Photojournalists hire lobbyists to work on drone rules

The National Press Photographers Association has brought on a lobbying firm to weigh in on upcoming regulations over the use of drones.

The photojournalist group has obtained the services of two former House staffers working at the Holland & Knight law firm to lobby on the flying machines, technically known as unmanned aerial systems, as the Federal Aviation Association (FAA) prepares to issue new draft rules. The lobbyists will work pro bono, an official with the photojournalist group told The Hill. 

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The FAA has maintained that it is illegal to fly drones for commercial purposes, except for a handful of exceptions. Flying the machines recreationally is allowed.  

Rules expected in coming weeks will pave the way to opening up the skies for more companies looking to use drones to map remote areas, conduct weather studies and take photographs from the sky.

The National Press Photographers Association has said that the small machines can be especially useful for journalists.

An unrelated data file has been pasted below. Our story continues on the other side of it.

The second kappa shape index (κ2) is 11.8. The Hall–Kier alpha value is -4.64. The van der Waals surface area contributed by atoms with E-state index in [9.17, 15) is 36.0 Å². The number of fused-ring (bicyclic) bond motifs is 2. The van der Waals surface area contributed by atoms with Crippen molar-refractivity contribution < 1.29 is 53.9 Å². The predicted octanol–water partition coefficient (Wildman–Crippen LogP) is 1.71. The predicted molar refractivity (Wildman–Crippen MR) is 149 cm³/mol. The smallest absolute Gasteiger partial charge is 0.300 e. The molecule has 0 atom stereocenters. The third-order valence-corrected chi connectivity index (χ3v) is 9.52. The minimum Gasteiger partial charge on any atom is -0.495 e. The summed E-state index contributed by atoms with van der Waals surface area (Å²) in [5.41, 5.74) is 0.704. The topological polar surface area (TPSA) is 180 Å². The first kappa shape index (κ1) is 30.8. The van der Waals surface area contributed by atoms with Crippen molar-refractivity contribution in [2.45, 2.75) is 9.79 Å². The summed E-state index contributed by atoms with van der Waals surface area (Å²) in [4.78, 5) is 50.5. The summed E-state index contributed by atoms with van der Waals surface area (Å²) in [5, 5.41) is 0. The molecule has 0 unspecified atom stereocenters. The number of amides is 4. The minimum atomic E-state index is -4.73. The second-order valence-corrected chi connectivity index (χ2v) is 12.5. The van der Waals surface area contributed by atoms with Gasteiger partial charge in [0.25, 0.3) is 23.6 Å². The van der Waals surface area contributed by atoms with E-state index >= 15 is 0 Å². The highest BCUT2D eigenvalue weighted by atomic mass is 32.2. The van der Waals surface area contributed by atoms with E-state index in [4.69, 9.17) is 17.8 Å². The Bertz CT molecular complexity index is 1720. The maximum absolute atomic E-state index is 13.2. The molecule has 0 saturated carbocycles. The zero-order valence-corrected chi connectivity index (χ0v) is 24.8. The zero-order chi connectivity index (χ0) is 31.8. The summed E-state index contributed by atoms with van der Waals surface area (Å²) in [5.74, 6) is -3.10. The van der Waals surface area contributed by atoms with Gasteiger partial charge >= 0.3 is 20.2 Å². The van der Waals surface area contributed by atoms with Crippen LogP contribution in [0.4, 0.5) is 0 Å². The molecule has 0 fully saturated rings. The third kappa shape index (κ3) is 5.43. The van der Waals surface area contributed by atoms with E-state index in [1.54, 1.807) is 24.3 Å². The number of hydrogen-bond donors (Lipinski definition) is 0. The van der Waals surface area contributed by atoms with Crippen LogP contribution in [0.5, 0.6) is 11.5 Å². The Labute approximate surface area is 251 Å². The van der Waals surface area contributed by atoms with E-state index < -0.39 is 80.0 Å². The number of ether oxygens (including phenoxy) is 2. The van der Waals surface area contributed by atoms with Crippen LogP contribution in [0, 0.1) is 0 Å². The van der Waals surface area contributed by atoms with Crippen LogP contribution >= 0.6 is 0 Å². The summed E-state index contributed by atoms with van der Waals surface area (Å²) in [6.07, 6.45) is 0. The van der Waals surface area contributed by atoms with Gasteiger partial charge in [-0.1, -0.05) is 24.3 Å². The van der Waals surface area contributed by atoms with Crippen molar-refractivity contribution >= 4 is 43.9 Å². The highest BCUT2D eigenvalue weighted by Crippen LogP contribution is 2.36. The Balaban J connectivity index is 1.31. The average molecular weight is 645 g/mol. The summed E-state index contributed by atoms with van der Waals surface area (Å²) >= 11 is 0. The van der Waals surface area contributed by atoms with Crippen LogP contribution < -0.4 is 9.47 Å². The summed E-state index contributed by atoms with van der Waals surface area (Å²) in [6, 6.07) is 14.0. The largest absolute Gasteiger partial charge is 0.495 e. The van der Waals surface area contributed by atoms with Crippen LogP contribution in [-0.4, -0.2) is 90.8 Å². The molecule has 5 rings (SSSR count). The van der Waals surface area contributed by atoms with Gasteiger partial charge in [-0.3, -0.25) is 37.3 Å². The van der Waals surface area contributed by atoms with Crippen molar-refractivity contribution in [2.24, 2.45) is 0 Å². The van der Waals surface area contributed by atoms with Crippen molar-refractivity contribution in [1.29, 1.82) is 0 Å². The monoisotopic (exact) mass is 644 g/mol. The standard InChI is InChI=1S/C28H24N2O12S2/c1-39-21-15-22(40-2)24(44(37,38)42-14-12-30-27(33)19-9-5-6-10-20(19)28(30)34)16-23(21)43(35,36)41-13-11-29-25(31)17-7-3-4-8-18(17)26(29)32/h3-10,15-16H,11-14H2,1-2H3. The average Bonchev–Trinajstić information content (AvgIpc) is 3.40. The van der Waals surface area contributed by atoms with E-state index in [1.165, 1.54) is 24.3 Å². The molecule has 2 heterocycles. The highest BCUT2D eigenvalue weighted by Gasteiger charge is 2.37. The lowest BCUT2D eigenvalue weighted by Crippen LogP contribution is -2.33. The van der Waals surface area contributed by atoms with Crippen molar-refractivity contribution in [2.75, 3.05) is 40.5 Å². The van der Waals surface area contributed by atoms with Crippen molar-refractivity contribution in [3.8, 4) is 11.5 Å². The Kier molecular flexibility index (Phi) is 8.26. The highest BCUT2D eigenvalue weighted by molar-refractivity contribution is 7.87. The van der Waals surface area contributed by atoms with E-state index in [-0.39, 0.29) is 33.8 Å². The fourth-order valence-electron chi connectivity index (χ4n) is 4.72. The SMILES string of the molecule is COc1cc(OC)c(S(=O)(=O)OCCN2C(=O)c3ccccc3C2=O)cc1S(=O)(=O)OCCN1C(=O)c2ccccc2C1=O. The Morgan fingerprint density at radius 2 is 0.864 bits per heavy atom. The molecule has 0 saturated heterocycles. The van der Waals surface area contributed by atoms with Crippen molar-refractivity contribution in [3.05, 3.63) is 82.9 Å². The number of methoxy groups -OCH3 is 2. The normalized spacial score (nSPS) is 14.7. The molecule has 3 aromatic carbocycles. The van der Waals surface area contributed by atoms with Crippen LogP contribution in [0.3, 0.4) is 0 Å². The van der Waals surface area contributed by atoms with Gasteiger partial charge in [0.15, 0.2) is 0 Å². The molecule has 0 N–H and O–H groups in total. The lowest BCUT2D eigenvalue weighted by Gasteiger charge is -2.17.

In July, the group filed comments with the FAA claiming that news organizations would have “many beneficial uses” for drones and arguing for additional exemptions to its current prohibitions.

“Visual journalists rely on the latest available technology, including aerial photography, in their efforts to inform the public,” the association said at the time.

“The evolution, ease of use, comparative safety, and relative affordability of high quality [small unmanned aerial systems] presents an enormous opportunity for visual journalists to bring a better understanding of important news and information to the public while minimizing risk to both the journalists themselves and the public at large.”

Upcoming rules are expected to be more restrictive than many drone advocates had previously hoped. A report in The Wall Street Journal last week indicated that the upcoming rules would require drone operators to have a pilot’s license and fly their machines under strict conditions.

Updated on Dec. 3 to note that Holland & Knight is working pro bono.